Rapid advances in Radio Frequency Identification (RFID) technology, in Micro-Electro-Mechanical Systems (MEMS), in lower-power wireless networking and in computation give hopes for a new generation of small, inexpensive, networked sensors that can be distributed on civil and building structures to provide accurate, quantitative information on the structure’s physical state while in service. This information can be used to assess the structural condition of the monitored facility and aid decision making on rehabilitation so that safety can be attained and rehabilitation costs can be reduced. The most relative properties for structural analysis are movement (acceleration and displacement) and forces. The corresponding sensors that produce these measurements are accelerometers and strain sensors (stresses and forces can be deduced from strain measurements).
Integrated package of strain and accelerometer sensors attachable to reinforced concrete constructions. Both sensors were designed using a capacitive sensing principle. The design of the sensors is based on the inputs of the end users, and is designed to measure strain over a +/- 30,000µ? (micro-strain) range with a resolution of 10µ?. The user can connect either of the two sensors to the readout and, a maximum output range of the two sensed signals, namely ±2 g or ±30,000 micro-strains appear at the output.
The MEMS sensors are integrated into wireless sensor modules forming a monitoring system able to communicate the measurement data to a remote base station.
Developed software able to estimate the stresses and their resultants, the internal forces by calculating the resulting internal forces at critical cross-sections of the structural members through measurements of strains at four points in each cross-section.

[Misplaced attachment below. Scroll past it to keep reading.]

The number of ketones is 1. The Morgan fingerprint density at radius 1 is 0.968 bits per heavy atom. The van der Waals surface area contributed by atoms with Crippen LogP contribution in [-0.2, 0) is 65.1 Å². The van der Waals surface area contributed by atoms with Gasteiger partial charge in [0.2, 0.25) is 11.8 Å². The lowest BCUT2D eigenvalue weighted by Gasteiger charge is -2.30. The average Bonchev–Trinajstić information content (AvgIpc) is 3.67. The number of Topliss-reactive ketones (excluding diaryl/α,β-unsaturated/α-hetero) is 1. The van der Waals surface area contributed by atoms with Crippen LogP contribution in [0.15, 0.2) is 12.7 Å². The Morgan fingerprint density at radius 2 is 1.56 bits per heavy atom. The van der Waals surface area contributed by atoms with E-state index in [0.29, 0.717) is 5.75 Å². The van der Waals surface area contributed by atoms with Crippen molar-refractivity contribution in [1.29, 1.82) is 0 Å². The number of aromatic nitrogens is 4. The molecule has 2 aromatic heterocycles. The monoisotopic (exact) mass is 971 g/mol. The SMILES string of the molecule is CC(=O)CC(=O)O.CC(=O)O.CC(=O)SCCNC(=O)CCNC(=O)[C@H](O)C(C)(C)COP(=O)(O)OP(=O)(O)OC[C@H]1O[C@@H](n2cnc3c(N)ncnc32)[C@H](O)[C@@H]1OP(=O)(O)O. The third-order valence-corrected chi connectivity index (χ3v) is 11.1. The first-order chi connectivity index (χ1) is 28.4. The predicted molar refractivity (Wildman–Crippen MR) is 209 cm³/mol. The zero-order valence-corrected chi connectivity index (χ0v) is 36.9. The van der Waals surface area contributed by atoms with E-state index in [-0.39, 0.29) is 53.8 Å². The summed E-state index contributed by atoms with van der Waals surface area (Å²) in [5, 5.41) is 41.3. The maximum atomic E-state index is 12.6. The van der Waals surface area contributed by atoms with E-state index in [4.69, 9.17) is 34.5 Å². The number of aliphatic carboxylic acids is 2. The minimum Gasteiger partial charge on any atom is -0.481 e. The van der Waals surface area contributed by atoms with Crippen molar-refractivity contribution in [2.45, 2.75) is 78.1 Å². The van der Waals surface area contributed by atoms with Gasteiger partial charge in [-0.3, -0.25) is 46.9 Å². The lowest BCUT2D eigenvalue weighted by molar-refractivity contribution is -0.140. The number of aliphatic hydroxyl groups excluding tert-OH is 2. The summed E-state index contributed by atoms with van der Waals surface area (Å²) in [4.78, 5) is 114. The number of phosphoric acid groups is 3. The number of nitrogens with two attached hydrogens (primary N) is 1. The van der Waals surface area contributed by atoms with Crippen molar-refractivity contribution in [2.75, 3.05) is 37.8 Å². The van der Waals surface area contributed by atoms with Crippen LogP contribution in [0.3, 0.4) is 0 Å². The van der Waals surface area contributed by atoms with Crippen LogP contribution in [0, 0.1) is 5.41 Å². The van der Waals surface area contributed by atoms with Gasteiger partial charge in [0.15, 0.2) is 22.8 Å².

Developed software able to perform assessment of the local stability conditions of the structure. The assessment involves the detection of the cross-sections where plastic hinges are formed and the estimation of the corresponding damage degree. From the successive imposed displacements and the corresponding structural analyses the bending moment-curvature diagrams for the cross-sections are produced.
Developed software taking input from the software on damage due to differential settlements on the magnitude of differential settlements as a function of time. Thus the software can establish, timely, whether foundation movement is stabilising or is progressive and threatening for the building reducing dramatically the expense of remedial measures.
The above software was integrated in a Decision Support System (DSS) for proactive rehabilitation and rehabilitation following seismic damage. This DSS also includes an expert system with a friendly user interface and knowledge and data DBs. A graphical user interface provides the graphical environment with which the end-user can retrieve current and historical data from the DBs while also provides real-time alerts and warnings.
MEMSCON sensors were tested in laboratory conditions on both reduced scale specimens, to assess their performance, and full-scale specimens, to assess the reliability of the whole system.
For more information about the project achievements please contact Dr. Angelos Amditis, Project Coordinator, Institute of Communication and Computer Systems (ICCS),firstname.lastname@example.org visit the following page:http://cordis.europa.eu/fetch?CALLER=NEW_RESU_TM&ACTION=D&RCN=54017